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Binance was used to funnel money to Hamas, other militant groups

Bloomberg
Bloomberg • 3 min read
Binance was used to funnel money to Hamas, other militant groups
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In February 2019, Binance Holdings’ then-Chief Compliance Officer Samuel Lim acknowledged that the cryptocurrency exchange was being used to funnel money to Hamas, explaining to a colleague that terrorists normally sent “small sums.”

Hamas could “barely buy an AK47 with 600 bucks,” the colleague responded in a chat message, according to the US Commodity Futures Trading Commission’s March lawsuit against the world’s largest crypto exchange.

That apparently nonchalant attitude caught up with Binance and its chief executive officer, Changpeng Zhao, on Tuesday. In announcing US$4.3 billion in fines against the company and a guilty plea by Zhao for failing to comply with anti-money-laundering laws, the US government put Hamas and other terrorist organizations front and center. The broad settlement also resolves the CFTC suit.

“Binance enabled a range of illicit actors to transact freely on the platform,” the Treasury Department said in a statement that named Hamas, Al Qaeda, Palestinian Islamic Jihad and the Islamic State of Iraq and Syria as terrorist organizations that received funds through the exchange.

Binance’s settlement and Zhao’s guilty plea come as Hamas is embroiled in a war with Israel, sparked by the group’s Oct. 7 attacks that killed more than 1,200 people, with more than 200 taken hostage. Israel responded by invading Gaza, where thousands more have been killed.

In a press conference, US Attorney General Merrick Garland said Zhao “willfully violated federal law that requires financial institutions to guard against money laundering and terrorist financing.”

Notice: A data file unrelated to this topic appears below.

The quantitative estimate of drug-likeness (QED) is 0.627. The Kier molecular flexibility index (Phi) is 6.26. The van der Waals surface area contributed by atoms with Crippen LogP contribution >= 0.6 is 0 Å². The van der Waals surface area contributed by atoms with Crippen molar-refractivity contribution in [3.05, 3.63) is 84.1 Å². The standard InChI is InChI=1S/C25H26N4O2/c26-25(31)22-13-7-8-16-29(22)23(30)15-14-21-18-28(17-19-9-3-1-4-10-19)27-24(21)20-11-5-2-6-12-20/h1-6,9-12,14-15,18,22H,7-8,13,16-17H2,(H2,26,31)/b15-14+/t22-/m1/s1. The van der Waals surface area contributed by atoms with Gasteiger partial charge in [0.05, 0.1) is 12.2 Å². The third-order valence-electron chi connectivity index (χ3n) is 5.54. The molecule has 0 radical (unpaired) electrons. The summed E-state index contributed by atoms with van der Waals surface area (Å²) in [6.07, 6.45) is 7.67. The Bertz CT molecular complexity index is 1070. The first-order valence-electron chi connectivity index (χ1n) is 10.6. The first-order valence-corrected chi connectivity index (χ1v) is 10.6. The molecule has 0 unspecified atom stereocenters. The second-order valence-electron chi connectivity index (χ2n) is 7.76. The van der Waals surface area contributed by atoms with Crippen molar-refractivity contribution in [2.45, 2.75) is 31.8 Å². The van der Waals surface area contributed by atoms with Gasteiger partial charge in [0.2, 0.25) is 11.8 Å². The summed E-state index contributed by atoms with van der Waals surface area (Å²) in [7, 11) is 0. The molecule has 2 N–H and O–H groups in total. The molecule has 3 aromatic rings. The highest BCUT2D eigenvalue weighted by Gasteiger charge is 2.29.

See also: Seniors and crypto: Protecting Singapore’s silver generation

Cavalier attitudes
According to the government, Binance failed to report suspicious transactions with terrorists. As part of its settlement, the company will have to file those reports going forward and review past activity it should have disclosed.

“This will advance our criminal investigations into malicious cyber activity and terrorism fundraising, including the use of cryptocurrency exchanges to support groups such as Hamas,” Garland said.

Treasury’s Financial Crimes Enforcement Network will receive US$3.4 billion of the fines paid by Binance, while its Office of Foreign Assets Control will get US$968 million. The FinCEN fine is the largest in that bureau’s history.

See also: Bitcoin developers are touting ‘programmability’ as the catalyst for the next rally

A number of cryptocurrency entrepreneurs have expressed cavalier attitudes about terrorists or other bad actors using their platforms. BitMEX co-founders Arthur Hayes, Benjamin Delo and Samuel Reed last year pleaded guilty to willfully failing to implement anti-money-laundering and customer identification policies at their crypto derivatives exchange.

Former Ethereum Foundation researcher Virgil Griffith was sentenced last year to more than five years in prison for participating in a 2019 blockchain and cryptocurrency conference in North Korea. At the conference, Griffith discussed how North Korean money might be converted into cryptocurrency as a way to evade sanctions. Photos showed him dressed in a North Korean-style uniform, standing in front of a whiteboard on which he drew a smiley face and wrote “No sanctions yay.” 

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